No products in the basket.
BY KATIE - MYGREENPOD, 31 May '17
Can you get through June without using any single-use plastics?
With the possibility of having more plastic than fish in our seas by 2050, our reliance on plastic – in all its forms – is clear.
To highlight just what a plastic pickle we’re in, the Marine Conservation Society (MCS) is asking the public to take on the Plastic Challenge this June.
The challenge is to say goodbye to single-use plastics – from pre-packed sandwiches, ready meals and plastic-bottled drinks – for a day, a week or, if they can manage it, the whole of June.
‘Our planet is becoming poisoned by plastic. The vast amount in our oceans has become an environmental emergency as a direct result of our throwaway society. That’s why I’m supporting thousands of people living without single-use plastic this June as part of the Marine Conservation Society’s Plastic Challenge. Don’t just get depressed about plastic – stop using it!’
TV presenter and Plastic Challenge ambassador
Milk to loo roll
Last year almost 1,000 people took part in the MCS Plastic Challenge, and over 95% said they would continue reducing their plastic use after the challenge was over. The charity hopes even more people will take part in 2017.
‘This is a challenge that you can make as easy or as hard for yourself as you like. But however you choose to do it, you can’t fail to realise just how reliant on plastic we’ve become. Some things are really tough to replace, however much you want to give up single-use plastic.’
DR SUE KINSEY
MCS technical specialist
Among the hardest things people found to replace were milk containers, dried goods like pasta, rice and pulses packaged in single-use plastic, loo paper and toothpaste.
How plastic dominates lives
MCS says that many people who take on the challenge really do get stuck in, but Dr Kinsey adds even ‘dedicated ditchers’ find it hard to find alternatives, proving that plastic dominates our lives – even when we actively try to resist it.
One person told MCS they only lasted two hours before they realised there were single-use plastic bags inside their cardboard cereal packet.
Despite that, of 61 Challengers who were surveyed in 2016, 3% managed a day, 27% saw out a full week and 34% stuck it out for a month.
Some things are really easy to replace with a bit of thought: hand wash dispensers and shower gel can be replaced with a bar of soap (many aren’t plastic wrapped), you can make your own lunches rather than buy plastic-packed sandwiches and use tap water in reusable bottles.
Last year, Challengers also made their own bread, yoghurt, cleaning and bathroom products like mouthwash and sugar scrubs so as not to use plastic containers that are used once then thrown out.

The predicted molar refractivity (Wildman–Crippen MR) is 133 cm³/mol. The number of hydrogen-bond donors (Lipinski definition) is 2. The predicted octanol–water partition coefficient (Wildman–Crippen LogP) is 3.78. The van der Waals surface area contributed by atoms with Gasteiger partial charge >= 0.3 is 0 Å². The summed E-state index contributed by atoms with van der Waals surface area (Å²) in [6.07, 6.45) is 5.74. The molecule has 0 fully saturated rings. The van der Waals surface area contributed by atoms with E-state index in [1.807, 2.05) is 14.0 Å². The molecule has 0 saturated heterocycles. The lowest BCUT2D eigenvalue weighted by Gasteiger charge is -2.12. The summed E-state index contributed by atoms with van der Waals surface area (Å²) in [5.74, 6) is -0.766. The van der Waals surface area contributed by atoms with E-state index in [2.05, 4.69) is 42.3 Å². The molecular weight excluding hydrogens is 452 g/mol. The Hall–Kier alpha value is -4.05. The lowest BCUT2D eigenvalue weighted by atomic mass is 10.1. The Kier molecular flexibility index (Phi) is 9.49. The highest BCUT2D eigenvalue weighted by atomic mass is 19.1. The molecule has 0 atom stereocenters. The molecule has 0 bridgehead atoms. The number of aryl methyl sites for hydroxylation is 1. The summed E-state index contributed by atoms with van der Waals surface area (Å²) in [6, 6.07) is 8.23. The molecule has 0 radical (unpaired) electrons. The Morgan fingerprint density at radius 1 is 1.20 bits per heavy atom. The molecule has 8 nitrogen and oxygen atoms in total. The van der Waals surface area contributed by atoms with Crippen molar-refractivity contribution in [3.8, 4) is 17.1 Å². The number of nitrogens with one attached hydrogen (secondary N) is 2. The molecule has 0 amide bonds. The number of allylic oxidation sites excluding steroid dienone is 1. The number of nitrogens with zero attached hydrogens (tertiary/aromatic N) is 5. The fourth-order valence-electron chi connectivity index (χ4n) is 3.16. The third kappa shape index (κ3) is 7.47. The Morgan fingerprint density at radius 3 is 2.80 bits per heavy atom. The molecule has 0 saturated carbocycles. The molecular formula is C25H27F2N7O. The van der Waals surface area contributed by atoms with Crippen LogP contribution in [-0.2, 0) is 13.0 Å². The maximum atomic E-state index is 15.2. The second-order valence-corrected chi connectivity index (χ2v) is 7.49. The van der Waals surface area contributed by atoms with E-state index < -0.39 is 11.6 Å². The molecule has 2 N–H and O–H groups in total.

180% rise in plastic on beaches
MCS says the amount of plastic litter on our beaches has increased by 180% in the last 20 years and has become a massive threat to marine wildlife.
Plastic bags, bottles and tiny plastic pieces are regularly found in the stomachs of turtles and other sea creatures, and in some cases have caused their death from starvation or choking.
‘Reducing plastic litter will certainly be an uphill climb – but there are some easy steps to take and if we can all cut down the amount we use, there’s no doubt our marine environment will be a healthier place.
‘People taking on the Plastic Challenge are often shocked to find out just how much single-use plastic is used every day. Have a go at the Plastic Challenge, even if you can only manage a single day, and you’ll never look at your shopping in the same way again!’
DR SUE KINSEY
MCS technical specialist
The Plastic Challenge is sponsored by water filtration company BRITA UK, and MCS will offer help and advice through an online community in the run-up to the challenge and all through the month of June.
‘It’s fantastic to be supporting the Plastic Challenge alongside MCS once again. At BRITA UK we believe it is absolutely vital that we step up to protect marine life from the unnecessary damage done by single use plastic bottles and other forms of plastic litter. One or two small changes, such as carrying a refillable bottle or a reusable bag, could have such an enormous positive impact. Given that 60 per cent of people would be willing to switch from bottled water to more environmentally friendly alternatives, it’s clear this can be done. We hope that this year even more people take on the Plastic Challenge and try to cut down on single use plastics in daily life.’
BRITA marketing director